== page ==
This was a good book that covers America in the 1960’s.  It gives some background about JFK, and goes into his personal life, strengths, and weaknesses.  I started the book with a pretty low opinion of him, due to his wavering over the Bay of Pigs and his well-publicized moral failings.  Those opinions were reinforced as I learned the ugly details, but I also gained more respect for the challenges that he faced and the way that he tried to learn from his mistakes.  The book also delves into Lee Harvey Oswald’s life and struggles.  It was interesting to learn more about the reasons that he did what he did.  O’Reilly makes some conjectures about what may have been going on in his head, which I enjoy – there are a lot of moral lessons to be learned from his misguided life.The book was written and read like an O’Reilly news program…straightforward and to the point.  In general this is what I like, but sometimes it literally felt like he was reading his list of talking points to me.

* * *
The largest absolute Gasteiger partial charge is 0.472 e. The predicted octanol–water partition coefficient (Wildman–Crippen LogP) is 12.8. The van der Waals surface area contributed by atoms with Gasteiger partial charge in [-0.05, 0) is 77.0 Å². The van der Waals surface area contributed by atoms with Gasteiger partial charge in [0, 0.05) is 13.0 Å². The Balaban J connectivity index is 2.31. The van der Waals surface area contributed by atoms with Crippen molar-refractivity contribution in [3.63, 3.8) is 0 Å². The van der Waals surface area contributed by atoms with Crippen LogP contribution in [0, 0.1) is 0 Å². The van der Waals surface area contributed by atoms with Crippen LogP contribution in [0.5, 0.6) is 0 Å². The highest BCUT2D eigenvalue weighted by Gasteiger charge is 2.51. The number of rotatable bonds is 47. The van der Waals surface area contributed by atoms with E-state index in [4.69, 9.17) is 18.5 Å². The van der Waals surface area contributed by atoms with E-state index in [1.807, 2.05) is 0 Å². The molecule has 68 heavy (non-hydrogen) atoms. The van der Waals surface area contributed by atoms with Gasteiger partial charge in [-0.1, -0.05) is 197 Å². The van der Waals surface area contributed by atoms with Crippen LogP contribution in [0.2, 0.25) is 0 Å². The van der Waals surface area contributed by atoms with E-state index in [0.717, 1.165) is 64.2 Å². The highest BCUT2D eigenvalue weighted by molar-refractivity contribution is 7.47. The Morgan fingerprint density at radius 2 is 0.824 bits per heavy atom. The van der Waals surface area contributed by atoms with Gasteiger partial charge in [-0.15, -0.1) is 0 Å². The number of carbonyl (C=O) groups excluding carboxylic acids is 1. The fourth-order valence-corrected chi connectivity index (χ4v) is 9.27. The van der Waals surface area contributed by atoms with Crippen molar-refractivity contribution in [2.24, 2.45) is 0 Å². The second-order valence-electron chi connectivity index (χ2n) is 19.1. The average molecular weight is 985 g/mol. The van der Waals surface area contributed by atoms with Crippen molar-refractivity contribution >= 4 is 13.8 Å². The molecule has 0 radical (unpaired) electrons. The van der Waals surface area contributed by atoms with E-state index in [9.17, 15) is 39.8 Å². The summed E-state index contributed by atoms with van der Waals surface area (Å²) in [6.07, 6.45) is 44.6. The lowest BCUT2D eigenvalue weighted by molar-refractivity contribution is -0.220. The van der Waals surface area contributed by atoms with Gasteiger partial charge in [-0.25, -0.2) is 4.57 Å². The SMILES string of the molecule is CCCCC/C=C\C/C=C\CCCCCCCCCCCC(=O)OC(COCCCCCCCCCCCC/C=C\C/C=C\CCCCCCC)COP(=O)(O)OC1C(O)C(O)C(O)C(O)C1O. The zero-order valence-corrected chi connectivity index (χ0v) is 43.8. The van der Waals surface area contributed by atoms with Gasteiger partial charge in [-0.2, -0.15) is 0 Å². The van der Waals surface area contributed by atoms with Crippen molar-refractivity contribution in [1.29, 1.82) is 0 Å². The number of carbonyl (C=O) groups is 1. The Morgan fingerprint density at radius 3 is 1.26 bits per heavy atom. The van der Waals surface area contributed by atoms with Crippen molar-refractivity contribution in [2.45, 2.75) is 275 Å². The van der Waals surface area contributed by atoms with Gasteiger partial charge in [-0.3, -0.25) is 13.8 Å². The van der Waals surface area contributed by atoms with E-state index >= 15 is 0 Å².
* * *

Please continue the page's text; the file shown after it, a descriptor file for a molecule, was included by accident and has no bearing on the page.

Killing Lincoln 
Bill O’Reilly and Martin Dugard

I grew up in the Land of Lincoln, so I have read and own lots of Lincoln biographies.  Even so, I learned a lot of really interesting information from this book.  For instance, did you know that John Wilkes Booth was part of a ring of assassins who intended to kill other members of the administration and cabinet?  I did not.  O’Reilly likes to point out the similarities between Lincoln and Kennedy, and I recommend that you read them one after the other.  (Whichever order you prefer.)  I liked the way that the book brought the human characters to life, both the hero and the villains.


John Quincy Adams
Harlow Giles Unger